Michiel Kerbosch as Wegwijspiet (bottom left) on a DVD/CD cover

Zwarte Piet (Black Pete) is a fictional character from Dutch (and Flemish) Sinterklaas folklore. He is Sinterklaas' friend and helper, and in current Sinterklaas lore he's one of many, akin to Santa Claus' elves. He appeared on several winter holiday episodes of Sesamstraat, the Dutch co-production of Sesame Street, and on albums like Hoor Wie Klopt Daar Kinderen, in this instance voiced by Wim T. Schippers.

Sinterklaas' entry to the Netherlands has been organized since the 19th century, and the first televised entry took place in the 1950s. Except for the Hoofdpiet (Head Pete), Sinterklaas was being accompanied by a myriad of generic 'Pieten'. Things changed when Bram van der Vlugt, who played Sinterklaas for 25 years, took up his role in the 1980s. He started calling a Piet with a roadmap 'Wegwijspiet' (Directing Pete). This spawned many 'Pieten' with their own names and identities in the following years.

Some 'Zwarte Pieten' that have appeared on Sesamstraat

  • Ballonnenpiet (Balloon Pete), played by Peter Lusse, owes his name to the fact that he wanted to give Sinterklaas a load of balloons for his birthday the first year he appeared on TV.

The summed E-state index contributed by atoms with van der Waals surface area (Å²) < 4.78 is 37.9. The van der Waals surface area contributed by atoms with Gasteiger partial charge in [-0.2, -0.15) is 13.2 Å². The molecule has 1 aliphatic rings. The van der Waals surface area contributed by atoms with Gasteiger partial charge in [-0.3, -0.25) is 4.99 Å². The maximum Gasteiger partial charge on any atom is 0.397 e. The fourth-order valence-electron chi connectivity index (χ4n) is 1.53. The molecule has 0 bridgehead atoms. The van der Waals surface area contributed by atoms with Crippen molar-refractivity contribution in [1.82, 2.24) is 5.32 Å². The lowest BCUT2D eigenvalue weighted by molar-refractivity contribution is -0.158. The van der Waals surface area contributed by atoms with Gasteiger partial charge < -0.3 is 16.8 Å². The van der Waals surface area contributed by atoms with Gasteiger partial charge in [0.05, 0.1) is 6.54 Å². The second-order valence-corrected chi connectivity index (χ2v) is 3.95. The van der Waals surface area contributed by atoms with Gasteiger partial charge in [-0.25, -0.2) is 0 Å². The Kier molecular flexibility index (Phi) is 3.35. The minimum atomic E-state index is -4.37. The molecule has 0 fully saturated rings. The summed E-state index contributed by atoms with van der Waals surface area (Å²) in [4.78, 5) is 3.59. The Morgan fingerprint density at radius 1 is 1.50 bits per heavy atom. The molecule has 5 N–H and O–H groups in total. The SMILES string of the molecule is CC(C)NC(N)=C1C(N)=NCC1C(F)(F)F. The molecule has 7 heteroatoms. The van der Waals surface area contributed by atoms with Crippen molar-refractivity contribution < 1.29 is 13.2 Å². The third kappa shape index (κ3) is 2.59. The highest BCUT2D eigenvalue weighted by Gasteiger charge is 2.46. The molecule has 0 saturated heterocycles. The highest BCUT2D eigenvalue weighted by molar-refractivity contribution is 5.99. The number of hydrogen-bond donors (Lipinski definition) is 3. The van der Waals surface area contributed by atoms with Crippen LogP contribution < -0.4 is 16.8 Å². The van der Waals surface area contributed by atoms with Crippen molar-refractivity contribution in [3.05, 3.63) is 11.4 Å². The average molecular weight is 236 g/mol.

• Hoofdpiet (Head Pete), played by Frits Lambrechts, Erik de Vogel, and Erik van Muiswinkel in succession, is the leader of the group of 'Pieten'.
  • Sorrypiet (Sorry Pete), played by Marc-Marie Huijbregts, is a Piet who keeps apologizing for the many mistakes he makes.
  • Wegwijspiet (Directing Pete), played by Michiel Kerbosch, is the guy with the map. He tells Sinterklaas the way in the many towns he visits.
  • Wellespiet (Did Too Pete), played by Dick van den Toorn, formed a duo with Nietespiet (Did Not Pete, played by Georgina Verbaan) the first year they appeared on TV. Nietespiet didn't return the following year, nor did she ever appear on Sesamstraat. Wellespiet, on the other hand, keeps playing an important role in the annual Sinterklaas stories.


  • In recent years, Zwarte Piet has been the subject of controversy in the Netherlands, as the makeup reflects stereotypical blackface and the roles are played by white performers.
  • Zwarte Piet is also the Dutch name for the card game Old Maid. The name Black Pete refers to one of the black jacks (spades or clovers) which functions as the one single card.
  • In a 1987 Sesamstraat episode, Pino learned from Gerda that calling her and other black people "Zwarte Piet" is offensive.[1]